Leslie Jones back on Twitter



"Ghostbusters" star Leslie Jones was back on Twitter Thursday night following reports earlier this week that said she was leaving the social media site after being subjected to harassment during a Twitter fed with a conservative journalist.

Jones appeared on "Late Night with Seth Meyers" to explain the situation. “I did not leave Twitter,” she said. “I just signed out because I wanted to deal with what was going on.”

“What’s scary about the whole thing is the insults didn’t hurt me,” she explained. “Unfortunately, I’m used to insults, but what scared me was the injustice of a gang of people jumping against you for such a sick cause… It’s so gross and mean and unnecessary.”

“Hate speech and freedom of speech,” she said. “Two different things.”

Twitter permanently banned Breitbart journalist Milo Yiannopoulos following his Twitter feud with Jones.

The social media site suspended Yiannopoulos’ account after the openly gay conservative called Jones a “black dude” and “barely literate.” The dispute was further fueled by a mass of the journalist’s fans, who attacked Jones with racist tweets.

Jones has posted seemingly derogatory comments about white people in the past, but Twitter has allowed her account to remain active. In one post from 2014 she wrote "ok you white girls are starting to look alike like a mutherf--ka. I swear i went to high school with them two girls!#ainteventryingtolookdiff" and in another wrote "wait a minute is solomon sitting by a white women…#imgonnaf--khimup."

Yiannopoulos argued Jones was able to keep her account because the social media platform disregards content and instead focuses solely on the political and identity groups of the user.

“Twitter hasn’t banned her for the same reason they did ban me,” he told Wednesday, claiming he didn’t violate the site’s Terms of Service and was punished solely because of his beliefs.

Yiannopoulos says Twitter has a bias against conservative speech.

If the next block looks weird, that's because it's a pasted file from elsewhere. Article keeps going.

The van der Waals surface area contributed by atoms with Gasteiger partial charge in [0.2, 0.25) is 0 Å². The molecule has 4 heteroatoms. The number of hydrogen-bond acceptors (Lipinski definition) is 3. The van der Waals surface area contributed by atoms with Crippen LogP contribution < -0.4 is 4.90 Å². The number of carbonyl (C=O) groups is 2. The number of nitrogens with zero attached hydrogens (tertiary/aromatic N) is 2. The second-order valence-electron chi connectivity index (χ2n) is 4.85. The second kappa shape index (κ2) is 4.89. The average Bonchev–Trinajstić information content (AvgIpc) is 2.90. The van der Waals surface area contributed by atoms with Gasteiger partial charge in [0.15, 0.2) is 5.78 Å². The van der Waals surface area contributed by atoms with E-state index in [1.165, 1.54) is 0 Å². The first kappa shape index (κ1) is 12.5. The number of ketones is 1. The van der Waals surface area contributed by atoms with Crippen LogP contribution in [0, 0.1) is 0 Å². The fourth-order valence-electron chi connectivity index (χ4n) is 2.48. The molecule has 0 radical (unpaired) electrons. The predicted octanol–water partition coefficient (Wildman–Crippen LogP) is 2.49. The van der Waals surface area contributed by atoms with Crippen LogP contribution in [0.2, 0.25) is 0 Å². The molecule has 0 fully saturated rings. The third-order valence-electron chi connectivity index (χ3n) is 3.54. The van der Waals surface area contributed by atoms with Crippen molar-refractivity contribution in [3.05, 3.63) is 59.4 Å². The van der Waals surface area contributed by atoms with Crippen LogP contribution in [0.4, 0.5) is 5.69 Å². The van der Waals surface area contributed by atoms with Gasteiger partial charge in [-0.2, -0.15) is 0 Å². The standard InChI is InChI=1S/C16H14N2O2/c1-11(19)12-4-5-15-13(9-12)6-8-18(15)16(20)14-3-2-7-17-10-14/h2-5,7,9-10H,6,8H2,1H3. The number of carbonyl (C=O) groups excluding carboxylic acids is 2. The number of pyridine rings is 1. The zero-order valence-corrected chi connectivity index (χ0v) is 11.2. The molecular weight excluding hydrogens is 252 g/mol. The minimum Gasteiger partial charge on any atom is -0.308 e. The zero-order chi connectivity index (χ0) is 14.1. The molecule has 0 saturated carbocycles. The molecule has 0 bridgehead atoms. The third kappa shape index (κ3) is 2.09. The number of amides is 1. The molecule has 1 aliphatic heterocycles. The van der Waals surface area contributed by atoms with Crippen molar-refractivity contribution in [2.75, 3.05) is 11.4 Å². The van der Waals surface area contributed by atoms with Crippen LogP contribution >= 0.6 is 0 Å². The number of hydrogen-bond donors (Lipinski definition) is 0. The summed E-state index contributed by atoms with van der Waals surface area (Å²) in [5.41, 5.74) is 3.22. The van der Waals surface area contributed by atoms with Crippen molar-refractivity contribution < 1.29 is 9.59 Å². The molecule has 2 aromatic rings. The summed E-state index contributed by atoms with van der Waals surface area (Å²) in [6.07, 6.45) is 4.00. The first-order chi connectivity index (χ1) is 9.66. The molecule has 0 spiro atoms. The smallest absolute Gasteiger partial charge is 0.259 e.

“This ban reinforces something I've been saying for quite some time. Twitter's policy on free speech is that it is bad and has no place on their platform,” he said.

But some experts say private corporations like Twitter can do what they want when it comes to who they let use their service. Twitter is only required to abide by discrimination laws, which prevent companies from harassing an individual based on factors such as race, religion or sexual orientation.

Eric Schiffer, CEO of, told in an email: “This is a private club. It’s not public. Twitter is a corporation that can make its own rules.”

Caroline Sinders, a digital user researcher who has worked with Twitter, agreed.

“People think of Twitter like a public park, but it’s actually like a patio in a restaurant,” she told in an email. “If a restaurant says sorry no yellow shirts on Tuesdays, it can enact that rule.”

Jones echoed the restaurant analogy on “Late Night.”

“It’s like, that’s my favorite restaurant. I love the food there,” she said, referring to Twitter. “Three people just got shot in front of me. Y’all need to get some security!”

Sinders said she doesn’t believe discrimination comes into play in Yiannopoulos’ case and instead blames the ban on his retweeting of fake Jones tweets - which she says constitutes an impersonation policy violation.

“I think that this has nothing to do with his political views or his sexuality,” she said, insisting that more conservatives would currently be suspended if Twitter had a political agenda. “People are banned because they break rules, not for their identity or orientation.”

A Twitter spokesman wouldn’t address Jones' past tweets, but told in an email that the company believes “people should be able to express diverse opinions and beliefs” but rules “prohibit inciting or engaging in the targeted abuse or harassment of others.”'s Michelle Leibowitz contributed to this report.